There's nothing more important. Creative people like to have an image of freedom and lightness, and we all have the reputation of slackers.
But being a writer or actor or director or whatever it is, it takes huge discipline. Especially if you want to succeed.
Projects are easy to start, impossible to complete. That's why the discipline is important. You've got to write the pages, not munch on the cake. You've got to edit the scene, or read the book, not spend three nights googling images of Megan Fox nude.
Tomorrow always feels like a better day to start, whereas today is perfect for one more day of watching 'Friends'. We have valid excuses: the laptop is broke, the girlfriend is sick, the inspiration hasn't struck. But six months go by.
Discipline is staying on track, every day. It's a diet regime that you stick with, for life. It's a gym membership that actually gets used. The good thing is that discipline is the ingredient that makes you an expert, that makes you choose a script over Facebook, or audition preparation over the Xbox 360.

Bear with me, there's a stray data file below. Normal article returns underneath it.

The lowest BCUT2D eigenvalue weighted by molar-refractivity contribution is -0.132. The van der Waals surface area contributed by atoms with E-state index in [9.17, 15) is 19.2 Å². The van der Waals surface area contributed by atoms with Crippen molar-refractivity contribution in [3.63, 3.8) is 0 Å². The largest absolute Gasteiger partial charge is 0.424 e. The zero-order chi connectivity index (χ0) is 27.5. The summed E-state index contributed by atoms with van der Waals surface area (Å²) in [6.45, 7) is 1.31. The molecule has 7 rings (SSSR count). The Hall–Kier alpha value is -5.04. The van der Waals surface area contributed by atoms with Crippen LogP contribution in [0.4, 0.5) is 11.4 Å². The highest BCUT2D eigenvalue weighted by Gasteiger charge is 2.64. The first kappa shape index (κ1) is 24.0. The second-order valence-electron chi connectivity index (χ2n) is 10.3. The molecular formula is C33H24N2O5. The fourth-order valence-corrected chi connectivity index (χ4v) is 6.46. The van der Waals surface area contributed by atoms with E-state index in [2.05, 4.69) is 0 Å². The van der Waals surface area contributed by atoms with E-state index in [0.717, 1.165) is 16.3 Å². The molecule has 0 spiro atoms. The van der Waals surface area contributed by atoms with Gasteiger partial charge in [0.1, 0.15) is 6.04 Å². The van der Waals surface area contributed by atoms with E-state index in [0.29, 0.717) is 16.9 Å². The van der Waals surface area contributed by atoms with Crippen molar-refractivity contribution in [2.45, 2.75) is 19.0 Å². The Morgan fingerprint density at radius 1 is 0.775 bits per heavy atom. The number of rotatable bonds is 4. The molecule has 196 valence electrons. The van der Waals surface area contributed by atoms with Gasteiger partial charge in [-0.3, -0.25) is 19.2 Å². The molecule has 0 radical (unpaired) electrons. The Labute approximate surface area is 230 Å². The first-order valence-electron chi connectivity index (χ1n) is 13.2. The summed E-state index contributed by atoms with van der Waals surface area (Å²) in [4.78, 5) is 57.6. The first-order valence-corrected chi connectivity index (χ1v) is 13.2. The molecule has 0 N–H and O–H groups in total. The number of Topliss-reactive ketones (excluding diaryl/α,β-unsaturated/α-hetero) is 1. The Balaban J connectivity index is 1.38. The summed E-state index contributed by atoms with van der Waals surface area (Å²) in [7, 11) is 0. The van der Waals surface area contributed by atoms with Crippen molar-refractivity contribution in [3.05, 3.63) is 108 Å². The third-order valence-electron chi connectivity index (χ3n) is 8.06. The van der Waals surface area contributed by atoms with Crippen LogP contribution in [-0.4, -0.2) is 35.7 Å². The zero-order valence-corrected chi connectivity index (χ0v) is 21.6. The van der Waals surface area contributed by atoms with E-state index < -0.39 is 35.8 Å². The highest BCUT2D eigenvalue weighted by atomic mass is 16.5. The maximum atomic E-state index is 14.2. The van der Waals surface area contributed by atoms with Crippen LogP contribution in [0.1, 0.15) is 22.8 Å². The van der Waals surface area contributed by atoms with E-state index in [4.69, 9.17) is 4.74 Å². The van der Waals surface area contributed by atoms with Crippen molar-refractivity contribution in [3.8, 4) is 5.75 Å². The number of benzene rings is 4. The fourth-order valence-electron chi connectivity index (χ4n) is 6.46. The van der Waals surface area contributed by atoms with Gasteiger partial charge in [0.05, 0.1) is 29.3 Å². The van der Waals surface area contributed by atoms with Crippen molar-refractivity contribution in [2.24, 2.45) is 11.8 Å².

It rarely feels good when you start doing the work. But once you're doing it, you are freed. And it's always easier than you think. You avoid something simple like sending an email to a producer, or enquiring about an agent-- you avoid it for seven months for no good reason, and you feel awful every day. But when you make the phone call or send the email, its easy, and it only took fifty seconds. And your world opens up.
The work is hard to start. Harder to finish. But it's the only way you'll be satisfied come the end of the night.